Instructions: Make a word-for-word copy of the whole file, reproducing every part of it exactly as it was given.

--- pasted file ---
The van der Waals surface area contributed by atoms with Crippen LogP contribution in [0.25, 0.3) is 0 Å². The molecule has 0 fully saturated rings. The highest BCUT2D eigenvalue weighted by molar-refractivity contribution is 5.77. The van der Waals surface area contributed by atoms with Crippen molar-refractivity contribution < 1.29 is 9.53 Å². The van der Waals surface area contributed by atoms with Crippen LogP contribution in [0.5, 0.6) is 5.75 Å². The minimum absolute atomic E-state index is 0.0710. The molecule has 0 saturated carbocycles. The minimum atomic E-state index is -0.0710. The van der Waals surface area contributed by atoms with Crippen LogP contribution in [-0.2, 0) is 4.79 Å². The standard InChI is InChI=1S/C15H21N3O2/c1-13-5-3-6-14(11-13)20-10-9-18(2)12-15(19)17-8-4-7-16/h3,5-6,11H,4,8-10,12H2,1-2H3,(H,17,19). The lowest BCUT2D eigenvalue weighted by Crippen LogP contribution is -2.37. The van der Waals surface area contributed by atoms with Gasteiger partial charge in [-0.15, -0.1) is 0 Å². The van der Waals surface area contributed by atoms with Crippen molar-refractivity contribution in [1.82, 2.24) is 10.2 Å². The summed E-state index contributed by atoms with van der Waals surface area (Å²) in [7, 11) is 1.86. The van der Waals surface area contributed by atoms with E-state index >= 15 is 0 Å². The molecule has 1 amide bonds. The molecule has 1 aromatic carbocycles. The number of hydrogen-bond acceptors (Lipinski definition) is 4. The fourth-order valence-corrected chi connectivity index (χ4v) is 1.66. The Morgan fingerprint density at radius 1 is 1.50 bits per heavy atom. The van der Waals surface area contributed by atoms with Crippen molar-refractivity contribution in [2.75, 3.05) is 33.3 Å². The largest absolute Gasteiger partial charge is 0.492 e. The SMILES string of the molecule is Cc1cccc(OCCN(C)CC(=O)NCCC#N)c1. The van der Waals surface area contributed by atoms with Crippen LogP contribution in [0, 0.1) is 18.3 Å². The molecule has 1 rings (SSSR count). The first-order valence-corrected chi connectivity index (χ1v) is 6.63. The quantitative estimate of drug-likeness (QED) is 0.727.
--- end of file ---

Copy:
The van der Waals surface area contributed by atoms with Crippen LogP contribution in [0.25, 0.3) is 0 Å². The molecule has 0 fully saturated rings. The highest BCUT2D eigenvalue weighted by molar-refractivity contribution is 5.77. The van der Waals surface area contributed by atoms with Crippen molar-refractivity contribution < 1.29 is 9.53 Å². The van der Waals surface area contributed by atoms with Crippen LogP contribution in [0.5, 0.6) is 5.75 Å². The minimum absolute atomic E-state index is 0.0710. The molecule has 0 saturated carbocycles. The minimum atomic E-state index is -0.0710. The van der Waals surface area contributed by atoms with Crippen LogP contribution in [-0.2, 0) is 4.79 Å². The standard InChI is InChI=1S/C15H21N3O2/c1-13-5-3-6-14(11-13)20-10-9-18(2)12-15(19)17-8-4-7-16/h3,5-6,11H,4,8-10,12H2,1-2H3,(H,17,19). The lowest BCUT2D eigenvalue weighted by Crippen LogP contribution is -2.37. The van der Waals surface area contributed by atoms with Gasteiger partial charge in [-0.15, -0.1) is 0 Å². The van der Waals surface area contributed by atoms with Crippen molar-refractivity contribution in [1.82, 2.24) is 10.2 Å². The summed E-state index contributed by atoms with van der Waals surface area (Å²) in [7, 11) is 1.86. The van der Waals surface area contributed by atoms with E-state index >= 15 is 0 Å². The molecule has 1 amide bonds. The molecule has 1 aromatic carbocycles. The number of hydrogen-bond acceptors (Lipinski definition) is 4. The fourth-order valence-corrected chi connectivity index (χ4v) is 1.66. The Morgan fingerprint density at radius 1 is 1.50 bits per heavy atom. The van der Waals surface area contributed by atoms with Crippen molar-refractivity contribution in [2.75, 3.05) is 33.3 Å². The largest absolute Gasteiger partial charge is 0.492 e. The SMILES string of the molecule is Cc1cccc(OCCN(C)CC(=O)NCCC#N)c1. The van der Waals surface area contributed by atoms with Crippen LogP contribution in [0, 0.1) is 18.3 Å². The molecule has 1 rings (SSSR count). The first-order valence-corrected chi connectivity index (χ1v) is 6.63. The quantitative estimate of drug-likeness (QED) is 0.727.